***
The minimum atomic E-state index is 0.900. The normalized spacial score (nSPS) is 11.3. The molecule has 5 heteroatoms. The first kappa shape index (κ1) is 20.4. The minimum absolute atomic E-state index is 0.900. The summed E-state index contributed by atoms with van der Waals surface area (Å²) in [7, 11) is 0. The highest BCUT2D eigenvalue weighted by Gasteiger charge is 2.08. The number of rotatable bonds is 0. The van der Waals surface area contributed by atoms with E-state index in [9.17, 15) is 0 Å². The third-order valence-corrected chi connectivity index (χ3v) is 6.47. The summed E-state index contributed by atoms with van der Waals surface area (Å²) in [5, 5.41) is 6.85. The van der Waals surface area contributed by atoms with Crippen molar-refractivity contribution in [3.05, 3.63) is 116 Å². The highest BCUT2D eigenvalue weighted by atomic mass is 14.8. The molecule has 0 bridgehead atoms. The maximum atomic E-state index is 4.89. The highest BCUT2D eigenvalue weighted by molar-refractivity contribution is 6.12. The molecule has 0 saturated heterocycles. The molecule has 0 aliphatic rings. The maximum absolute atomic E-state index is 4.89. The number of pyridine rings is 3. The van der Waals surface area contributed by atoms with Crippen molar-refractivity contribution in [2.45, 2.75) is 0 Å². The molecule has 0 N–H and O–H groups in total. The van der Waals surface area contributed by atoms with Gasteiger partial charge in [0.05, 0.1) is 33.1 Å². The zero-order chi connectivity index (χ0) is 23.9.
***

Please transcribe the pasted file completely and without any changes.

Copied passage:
The minimum atomic E-state index is 0.900. The normalized spacial score (nSPS) is 11.3. The molecule has 5 heteroatoms. The first kappa shape index (κ1) is 20.4. The minimum absolute atomic E-state index is 0.900. The summed E-state index contributed by atoms with van der Waals surface area (Å²) in [7, 11) is 0. The highest BCUT2D eigenvalue weighted by Gasteiger charge is 2.08. The number of rotatable bonds is 0. The van der Waals surface area contributed by atoms with E-state index in [9.17, 15) is 0 Å². The third-order valence-corrected chi connectivity index (χ3v) is 6.47. The summed E-state index contributed by atoms with van der Waals surface area (Å²) in [5, 5.41) is 6.85. The van der Waals surface area contributed by atoms with Crippen molar-refractivity contribution in [3.05, 3.63) is 116 Å². The highest BCUT2D eigenvalue weighted by atomic mass is 14.8. The molecule has 0 bridgehead atoms. The maximum atomic E-state index is 4.89. The highest BCUT2D eigenvalue weighted by molar-refractivity contribution is 6.12. The molecule has 0 saturated heterocycles. The molecule has 0 aliphatic rings. The maximum absolute atomic E-state index is 4.89. The number of pyridine rings is 3. The van der Waals surface area contributed by atoms with Crippen molar-refractivity contribution in [2.45, 2.75) is 0 Å². The molecule has 0 N–H and O–H groups in total. The van der Waals surface area contributed by atoms with Gasteiger partial charge in [0.05, 0.1) is 33.1 Å². The zero-order chi connectivity index (χ0) is 23.9.